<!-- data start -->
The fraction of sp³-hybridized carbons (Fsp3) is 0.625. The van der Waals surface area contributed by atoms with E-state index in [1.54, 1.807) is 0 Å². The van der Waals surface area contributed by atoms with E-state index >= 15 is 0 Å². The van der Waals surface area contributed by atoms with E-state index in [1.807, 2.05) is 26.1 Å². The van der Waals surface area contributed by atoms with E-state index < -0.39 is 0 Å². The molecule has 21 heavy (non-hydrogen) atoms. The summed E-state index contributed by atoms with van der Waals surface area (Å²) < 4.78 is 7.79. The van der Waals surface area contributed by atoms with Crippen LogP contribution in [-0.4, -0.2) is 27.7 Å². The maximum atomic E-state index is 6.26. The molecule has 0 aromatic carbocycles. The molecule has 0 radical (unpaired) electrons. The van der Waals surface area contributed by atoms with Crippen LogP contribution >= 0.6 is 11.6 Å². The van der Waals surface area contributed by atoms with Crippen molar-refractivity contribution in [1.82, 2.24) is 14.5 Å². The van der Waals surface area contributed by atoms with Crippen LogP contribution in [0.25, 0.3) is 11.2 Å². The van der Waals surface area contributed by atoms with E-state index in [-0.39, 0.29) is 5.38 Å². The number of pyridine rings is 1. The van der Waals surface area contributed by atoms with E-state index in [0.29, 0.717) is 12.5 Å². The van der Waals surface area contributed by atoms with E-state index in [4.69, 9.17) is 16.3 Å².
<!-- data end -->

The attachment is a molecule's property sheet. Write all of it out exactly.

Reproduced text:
The fraction of sp³-hybridized carbons (Fsp3) is 0.625. The van der Waals surface area contributed by atoms with E-state index in [1.54, 1.807) is 0 Å². The van der Waals surface area contributed by atoms with E-state index >= 15 is 0 Å². The van der Waals surface area contributed by atoms with E-state index in [1.807, 2.05) is 26.1 Å². The van der Waals surface area contributed by atoms with E-state index < -0.39 is 0 Å². The molecule has 21 heavy (non-hydrogen) atoms. The summed E-state index contributed by atoms with van der Waals surface area (Å²) < 4.78 is 7.79. The van der Waals surface area contributed by atoms with Crippen LogP contribution in [-0.4, -0.2) is 27.7 Å². The maximum atomic E-state index is 6.26. The molecule has 0 aromatic carbocycles. The molecule has 0 radical (unpaired) electrons. The van der Waals surface area contributed by atoms with Crippen LogP contribution >= 0.6 is 11.6 Å². The van der Waals surface area contributed by atoms with Crippen molar-refractivity contribution in [1.82, 2.24) is 14.5 Å². The van der Waals surface area contributed by atoms with Crippen LogP contribution in [0.25, 0.3) is 11.2 Å². The van der Waals surface area contributed by atoms with E-state index in [-0.39, 0.29) is 5.38 Å². The number of pyridine rings is 1. The van der Waals surface area contributed by atoms with E-state index in [0.29, 0.717) is 12.5 Å². The van der Waals surface area contributed by atoms with E-state index in [4.69, 9.17) is 16.3 Å².